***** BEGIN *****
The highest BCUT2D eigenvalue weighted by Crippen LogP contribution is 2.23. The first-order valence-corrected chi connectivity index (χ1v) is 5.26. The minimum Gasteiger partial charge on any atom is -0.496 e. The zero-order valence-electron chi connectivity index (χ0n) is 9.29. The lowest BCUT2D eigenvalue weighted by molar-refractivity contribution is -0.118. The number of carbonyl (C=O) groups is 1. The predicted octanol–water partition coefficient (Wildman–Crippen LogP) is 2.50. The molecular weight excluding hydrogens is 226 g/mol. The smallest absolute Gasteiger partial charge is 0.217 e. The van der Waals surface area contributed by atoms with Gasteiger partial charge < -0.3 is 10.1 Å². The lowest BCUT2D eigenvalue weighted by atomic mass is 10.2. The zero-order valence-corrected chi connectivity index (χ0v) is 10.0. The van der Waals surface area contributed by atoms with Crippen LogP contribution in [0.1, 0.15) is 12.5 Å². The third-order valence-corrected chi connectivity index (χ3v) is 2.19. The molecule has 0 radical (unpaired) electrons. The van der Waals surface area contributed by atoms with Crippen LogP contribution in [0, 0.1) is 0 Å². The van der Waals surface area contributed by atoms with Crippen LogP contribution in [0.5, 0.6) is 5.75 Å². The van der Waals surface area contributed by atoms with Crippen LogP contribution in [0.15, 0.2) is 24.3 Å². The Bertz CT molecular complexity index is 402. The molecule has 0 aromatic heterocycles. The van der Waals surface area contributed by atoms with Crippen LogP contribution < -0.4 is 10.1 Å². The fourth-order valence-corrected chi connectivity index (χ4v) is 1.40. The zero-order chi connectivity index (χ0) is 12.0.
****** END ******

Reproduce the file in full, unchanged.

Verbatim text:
The highest BCUT2D eigenvalue weighted by Crippen LogP contribution is 2.23. The first-order valence-corrected chi connectivity index (χ1v) is 5.26. The minimum Gasteiger partial charge on any atom is -0.496 e. The zero-order valence-electron chi connectivity index (χ0n) is 9.29. The lowest BCUT2D eigenvalue weighted by molar-refractivity contribution is -0.118. The number of carbonyl (C=O) groups is 1. The predicted octanol–water partition coefficient (Wildman–Crippen LogP) is 2.50. The molecular weight excluding hydrogens is 226 g/mol. The smallest absolute Gasteiger partial charge is 0.217 e. The van der Waals surface area contributed by atoms with Gasteiger partial charge < -0.3 is 10.1 Å². The lowest BCUT2D eigenvalue weighted by atomic mass is 10.2. The zero-order valence-corrected chi connectivity index (χ0v) is 10.0. The van der Waals surface area contributed by atoms with Crippen LogP contribution in [0.1, 0.15) is 12.5 Å². The third-order valence-corrected chi connectivity index (χ3v) is 2.19. The molecule has 0 radical (unpaired) electrons. The van der Waals surface area contributed by atoms with Crippen LogP contribution in [0, 0.1) is 0 Å². The van der Waals surface area contributed by atoms with Crippen LogP contribution in [0.5, 0.6) is 5.75 Å². The van der Waals surface area contributed by atoms with Crippen LogP contribution in [0.15, 0.2) is 24.3 Å². The Bertz CT molecular complexity index is 402. The molecule has 0 aromatic heterocycles. The van der Waals surface area contributed by atoms with Crippen LogP contribution < -0.4 is 10.1 Å². The fourth-order valence-corrected chi connectivity index (χ4v) is 1.40. The zero-order chi connectivity index (χ0) is 12.0.